Hastening Death and the Boundaries of the Self
Jansen, Lynn A.
Bioethics 2006 April; 20(2): 105-111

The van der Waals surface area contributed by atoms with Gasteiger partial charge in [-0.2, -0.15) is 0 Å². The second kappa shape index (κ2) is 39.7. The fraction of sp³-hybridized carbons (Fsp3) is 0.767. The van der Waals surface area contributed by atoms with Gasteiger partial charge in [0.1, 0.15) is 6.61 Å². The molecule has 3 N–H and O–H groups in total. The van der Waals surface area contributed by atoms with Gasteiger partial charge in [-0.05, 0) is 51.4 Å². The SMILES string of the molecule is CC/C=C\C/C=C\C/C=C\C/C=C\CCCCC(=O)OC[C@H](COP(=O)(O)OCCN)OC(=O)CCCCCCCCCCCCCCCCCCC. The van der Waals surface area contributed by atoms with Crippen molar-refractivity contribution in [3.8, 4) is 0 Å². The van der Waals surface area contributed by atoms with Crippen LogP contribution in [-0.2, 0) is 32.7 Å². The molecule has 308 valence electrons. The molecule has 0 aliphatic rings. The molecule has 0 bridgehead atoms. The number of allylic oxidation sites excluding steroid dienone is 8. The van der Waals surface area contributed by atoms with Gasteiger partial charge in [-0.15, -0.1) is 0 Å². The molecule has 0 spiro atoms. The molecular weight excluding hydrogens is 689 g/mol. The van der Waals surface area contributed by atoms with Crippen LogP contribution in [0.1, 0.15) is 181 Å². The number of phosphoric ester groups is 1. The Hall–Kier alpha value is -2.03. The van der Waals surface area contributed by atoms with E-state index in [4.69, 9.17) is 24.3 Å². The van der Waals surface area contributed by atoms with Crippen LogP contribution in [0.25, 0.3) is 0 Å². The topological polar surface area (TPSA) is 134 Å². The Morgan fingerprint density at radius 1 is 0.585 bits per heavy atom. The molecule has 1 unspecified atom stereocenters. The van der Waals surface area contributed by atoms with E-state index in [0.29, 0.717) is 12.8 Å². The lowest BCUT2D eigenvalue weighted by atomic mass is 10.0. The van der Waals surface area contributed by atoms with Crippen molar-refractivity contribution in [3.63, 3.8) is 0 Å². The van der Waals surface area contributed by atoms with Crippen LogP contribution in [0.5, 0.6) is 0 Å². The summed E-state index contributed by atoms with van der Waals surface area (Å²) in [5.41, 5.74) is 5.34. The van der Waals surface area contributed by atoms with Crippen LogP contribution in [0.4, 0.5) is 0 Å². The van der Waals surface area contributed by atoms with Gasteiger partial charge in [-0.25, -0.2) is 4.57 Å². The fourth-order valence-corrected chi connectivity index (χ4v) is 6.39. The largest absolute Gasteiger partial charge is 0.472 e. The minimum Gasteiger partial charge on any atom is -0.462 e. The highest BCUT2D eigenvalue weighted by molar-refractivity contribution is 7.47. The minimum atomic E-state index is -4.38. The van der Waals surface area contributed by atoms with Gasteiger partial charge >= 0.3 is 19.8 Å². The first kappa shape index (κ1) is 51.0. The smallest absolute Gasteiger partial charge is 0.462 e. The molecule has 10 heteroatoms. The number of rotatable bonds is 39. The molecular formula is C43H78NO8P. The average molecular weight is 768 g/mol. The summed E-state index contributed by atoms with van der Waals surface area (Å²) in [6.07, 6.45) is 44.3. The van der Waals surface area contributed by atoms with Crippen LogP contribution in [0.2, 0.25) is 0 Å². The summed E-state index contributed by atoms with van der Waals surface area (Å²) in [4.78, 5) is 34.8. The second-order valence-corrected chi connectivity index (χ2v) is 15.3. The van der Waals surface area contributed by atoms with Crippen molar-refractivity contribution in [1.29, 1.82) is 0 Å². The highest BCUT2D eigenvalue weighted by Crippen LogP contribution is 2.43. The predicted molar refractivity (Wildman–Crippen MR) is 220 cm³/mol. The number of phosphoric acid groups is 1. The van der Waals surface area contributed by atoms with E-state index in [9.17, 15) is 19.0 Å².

When applying moral principles to concrete cases, we assume a background shared understanding of the boundaries of the persons to whom the principles apply. In most contexts, this assumption is unproblematic. However, in end-of-life contexts, when patients are receiving 'artificial' life-support, judgments about where a person's self begins and ends can become controversial. To illustrate this possibility, this paper presents a case in which a decision must be made whether to deactivate a patient's pacemaker as a means to hasten his death. After discussing some common moral principles that are often applied to resolve ethical problems at the end of life and after explaining why they are of no help here, the paper argues that the correct analysis of this case, and of cases of this sort, turns on considerations that relate to the constitution of the self. These considerations, the paper further argues, sometimes resist resolution. The constitution of the self is fixed in large measure by our concepts and social conventions, and these do not always provide determinate grounds for delimiting the boundaries of the self.
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